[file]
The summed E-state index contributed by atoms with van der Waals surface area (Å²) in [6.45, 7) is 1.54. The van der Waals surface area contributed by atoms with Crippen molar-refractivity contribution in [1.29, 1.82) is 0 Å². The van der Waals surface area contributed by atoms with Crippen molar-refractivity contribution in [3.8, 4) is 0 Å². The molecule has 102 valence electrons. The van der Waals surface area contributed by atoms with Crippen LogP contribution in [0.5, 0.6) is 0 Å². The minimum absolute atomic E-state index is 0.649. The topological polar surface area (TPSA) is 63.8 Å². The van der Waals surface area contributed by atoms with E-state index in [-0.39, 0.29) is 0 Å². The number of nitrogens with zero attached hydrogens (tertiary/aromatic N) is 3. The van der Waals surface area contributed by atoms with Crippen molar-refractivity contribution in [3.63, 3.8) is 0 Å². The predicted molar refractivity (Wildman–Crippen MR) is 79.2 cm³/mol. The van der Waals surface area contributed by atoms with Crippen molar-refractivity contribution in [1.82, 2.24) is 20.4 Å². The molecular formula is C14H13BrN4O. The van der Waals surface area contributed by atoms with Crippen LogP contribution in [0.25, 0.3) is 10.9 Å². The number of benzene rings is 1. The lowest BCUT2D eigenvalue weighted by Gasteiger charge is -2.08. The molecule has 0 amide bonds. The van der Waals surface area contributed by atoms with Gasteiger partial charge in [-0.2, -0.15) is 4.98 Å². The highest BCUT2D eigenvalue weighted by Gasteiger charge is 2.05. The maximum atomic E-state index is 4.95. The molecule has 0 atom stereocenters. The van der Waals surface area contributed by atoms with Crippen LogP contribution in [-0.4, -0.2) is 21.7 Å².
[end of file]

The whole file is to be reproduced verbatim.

The summed E-state index contributed by atoms with van der Waals surface area (Å²) in [6.45, 7) is 1.54. The van der Waals surface area contributed by atoms with Crippen molar-refractivity contribution in [1.29, 1.82) is 0 Å². The van der Waals surface area contributed by atoms with Crippen molar-refractivity contribution in [3.8, 4) is 0 Å². The molecule has 102 valence electrons. The van der Waals surface area contributed by atoms with Crippen LogP contribution in [0.5, 0.6) is 0 Å². The minimum absolute atomic E-state index is 0.649. The topological polar surface area (TPSA) is 63.8 Å². The van der Waals surface area contributed by atoms with E-state index in [-0.39, 0.29) is 0 Å². The number of nitrogens with zero attached hydrogens (tertiary/aromatic N) is 3. The van der Waals surface area contributed by atoms with Crippen molar-refractivity contribution in [3.63, 3.8) is 0 Å². The predicted molar refractivity (Wildman–Crippen MR) is 79.2 cm³/mol. The van der Waals surface area contributed by atoms with Crippen molar-refractivity contribution in [1.82, 2.24) is 20.4 Å². The molecular formula is C14H13BrN4O. The van der Waals surface area contributed by atoms with Crippen LogP contribution in [0.25, 0.3) is 10.9 Å². The number of benzene rings is 1. The lowest BCUT2D eigenvalue weighted by Gasteiger charge is -2.08. The molecule has 0 amide bonds. The van der Waals surface area contributed by atoms with Gasteiger partial charge in [-0.2, -0.15) is 4.98 Å². The highest BCUT2D eigenvalue weighted by Gasteiger charge is 2.05. The maximum atomic E-state index is 4.95. The molecule has 0 atom stereocenters. The van der Waals surface area contributed by atoms with Crippen LogP contribution in [-0.4, -0.2) is 21.7 Å².